New Type of Antibiotic May Be Less Prone to Resistance

Lara C. Pullen, PhD

January 08, 2015

Using a series of new techniques, researchers have isolated a novel antimicrobial compound called teixobactin, which may be just the first in a new class of antibiotics. Teixobactin is safe and effective in mice and does not appear to induce antimicrobial resistance.

Senior investigator Kim Lewis, PhD, from Northeastern University in Boston, Massachusetts, is hopeful teixobactin's efficacy will translate into a shorter course of treatment and a better adverse effect profile for patients.

"Mice are pretty good predictors of toxicity in people," he said at a press conference. "Another thing that sort of bodes well for this issue is that teixobactin kills exceptionally has the ability to rapidly clear infections."

Losee L. Ling, PhD, from NovoBiotic Pharmaceuticals in Cambridge, Massachusetts, and colleagues published the result of their academia–industry collaboration online January 7 in Nature. In their article, they describe both their early efficacy data and their novel approach to the identification of teixobactin.

Teixobactin Is Safe and Effective

Teixobactin specifically binds to a highly conserved lipid that is a building block in the cell wall of gram-positive bacteria. It also simultaneously attacks additional critical bacterial targets.

The investigators have tested it in two mouse models of infection: blood infection with Staphylococcus aureus (animal model of methicillin-resistant S aureus) and lung infection with Streptococcus pneumoniae. All animals were successfully treated, and there were no adverse effects at the delivered dosages. Perhaps even more important, none of the mice developed resistance.

"It remains to be seen whether other mechanisms of resistance against teixobactin are out there in the environment, but the authors' findings suggest that a systematic search for Gram-negative bacteria producing antibiotics that target the Gram-positive cell wall could identify other 'resistance-light' antibiotics," writes Gerard Wright, PhD, from McMaster University in Hamilton, Ontario, Canada, in an accompanying editorial. "And reciprocal screens of Gram-positive producers for essential components of the Gram-negative outer membrane might identify similarly promising agents against pathogens of this bacterial class. Thus, in a field dominated by doom and gloom, Ling and colleagues' work offers hope that innovation and creativity can combine to solve the antibiotics crisis."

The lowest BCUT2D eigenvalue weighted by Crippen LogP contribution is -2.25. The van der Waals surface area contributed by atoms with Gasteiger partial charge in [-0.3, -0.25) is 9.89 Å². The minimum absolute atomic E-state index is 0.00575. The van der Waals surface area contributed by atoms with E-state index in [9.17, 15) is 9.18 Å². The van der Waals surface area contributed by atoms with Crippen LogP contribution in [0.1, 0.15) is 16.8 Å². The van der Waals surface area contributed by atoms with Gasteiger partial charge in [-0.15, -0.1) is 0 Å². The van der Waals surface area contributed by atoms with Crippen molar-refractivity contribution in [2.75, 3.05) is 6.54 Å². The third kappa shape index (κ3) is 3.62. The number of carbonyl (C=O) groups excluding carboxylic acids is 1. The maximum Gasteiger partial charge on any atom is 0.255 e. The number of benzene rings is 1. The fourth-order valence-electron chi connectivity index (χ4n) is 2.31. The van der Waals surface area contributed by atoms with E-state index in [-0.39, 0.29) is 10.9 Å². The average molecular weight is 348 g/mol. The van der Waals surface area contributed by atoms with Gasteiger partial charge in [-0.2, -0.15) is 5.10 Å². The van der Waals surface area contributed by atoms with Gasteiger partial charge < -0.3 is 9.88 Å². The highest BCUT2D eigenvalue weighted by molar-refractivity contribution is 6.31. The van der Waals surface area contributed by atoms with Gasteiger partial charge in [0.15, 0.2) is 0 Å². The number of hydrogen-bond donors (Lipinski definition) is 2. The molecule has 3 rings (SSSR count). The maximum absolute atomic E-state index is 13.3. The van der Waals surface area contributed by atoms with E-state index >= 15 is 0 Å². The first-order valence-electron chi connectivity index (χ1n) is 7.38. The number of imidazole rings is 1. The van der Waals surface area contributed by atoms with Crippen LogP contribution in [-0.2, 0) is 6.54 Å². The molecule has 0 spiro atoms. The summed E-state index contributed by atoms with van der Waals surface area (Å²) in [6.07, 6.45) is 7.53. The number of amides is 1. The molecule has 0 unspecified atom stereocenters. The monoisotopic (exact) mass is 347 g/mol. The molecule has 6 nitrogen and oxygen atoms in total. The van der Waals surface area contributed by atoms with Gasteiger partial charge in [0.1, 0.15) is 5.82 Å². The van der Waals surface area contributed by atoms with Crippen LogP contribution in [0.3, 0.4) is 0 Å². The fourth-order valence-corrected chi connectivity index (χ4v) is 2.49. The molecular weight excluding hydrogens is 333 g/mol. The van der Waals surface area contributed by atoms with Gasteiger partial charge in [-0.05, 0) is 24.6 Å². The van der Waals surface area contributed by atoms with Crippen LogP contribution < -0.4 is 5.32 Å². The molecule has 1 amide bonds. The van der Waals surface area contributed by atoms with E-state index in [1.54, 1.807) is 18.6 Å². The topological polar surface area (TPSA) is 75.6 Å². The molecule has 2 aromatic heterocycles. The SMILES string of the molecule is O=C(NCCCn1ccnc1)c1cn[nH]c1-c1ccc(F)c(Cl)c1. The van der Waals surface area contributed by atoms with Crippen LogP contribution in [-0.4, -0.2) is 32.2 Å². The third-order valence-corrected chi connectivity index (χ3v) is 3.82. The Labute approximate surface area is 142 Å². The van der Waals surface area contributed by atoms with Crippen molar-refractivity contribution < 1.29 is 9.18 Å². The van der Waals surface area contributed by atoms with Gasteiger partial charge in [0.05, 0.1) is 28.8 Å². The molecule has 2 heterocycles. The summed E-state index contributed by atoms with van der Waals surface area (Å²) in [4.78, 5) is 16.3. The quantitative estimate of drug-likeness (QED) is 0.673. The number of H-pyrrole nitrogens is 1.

Bringing Teixobactin to Market

Efforts are underway to increase the solubility of teixobactin. "The compound has limited solubility...and that is, of course, something you want to improve.... You want to be able to deliver therapeutic doses," Dr Lewis explained.

The team expects to have the novel antibiotic in clinical trials in 2 years. Dr Lewis predicted that clinical trials will take an additional 2 to 3 years. If teixobactin makes it through clinical trials and is approved, it will be the first of a new class of antibiotics.

New Path of Discovery

"Pathogens are acquiring resistance faster than we can produce new antibiotics," Dr Lewis said at the press conference. This problem has been highlighted by the Centers for Disease Control and Prevention, the director of which has warned that we are fast approaching a "postantibiotic era."

Most of the currently available antibiotics have been isolated from microorganisms found in soil, and experts believe the soil has been thoroughly mined for antibiotics. Dr Ling and colleagues, however, have invented a new method to further explore the antimicrobial potential of bacteria in the soil.

The team realized that the bottleneck for isolating microorganisms from soil was the formation of the first colony in the agar. They thus developed a novel way to culture soil bacteria.

They created a "gadget" that contained agar that had been implanted with supernatant from a soil sample. The "contraption" acted as a diffusion chamber and was placed back into the soil, where it stayed for 1 to 2 weeks. "We are tricking the bacteria. They start growing and form colonies," explained Dr Lewis.

Their invention facilitated the formation of the critical first colony. Once the colony formed, the microorganism became "domesticated" and could be grown and screened in a traditional manner.

The team leveraged this concept to develop the iChip device, which Dr Lewis described as an advanced version of the diffusion chamber. It miniaturized the original design and allowed for faster and easier screening. Northeastern University owns the patent on this method, and NovoBiotic licensed the method to identify and grow the microorganisms from the soil.

The investigators used the iChip device to cultivate 10,000 soil bacteria. Many of the bacteria produced antibiotics.

Dr Lewis explained that the hit rate, or probability of finding antimicrobial activity from cell bacteria, is fairly high. Most of these compounds, however, have already been discovered, and thus are not interesting.

The investigators were able to identify 25 new antibiotics, the most promising of which is teixobactin. The organism that produces teixobactin produces it fairly well, and the investigators have not yet felt the need to optimize production.

Several of the authors are employees and consultants of NovoBiotic Pharmaceuticals. The other coauthors and Dr Wright have disclosed no relevant financial relationships.

Nature. Published online January 7, 2015. Full text


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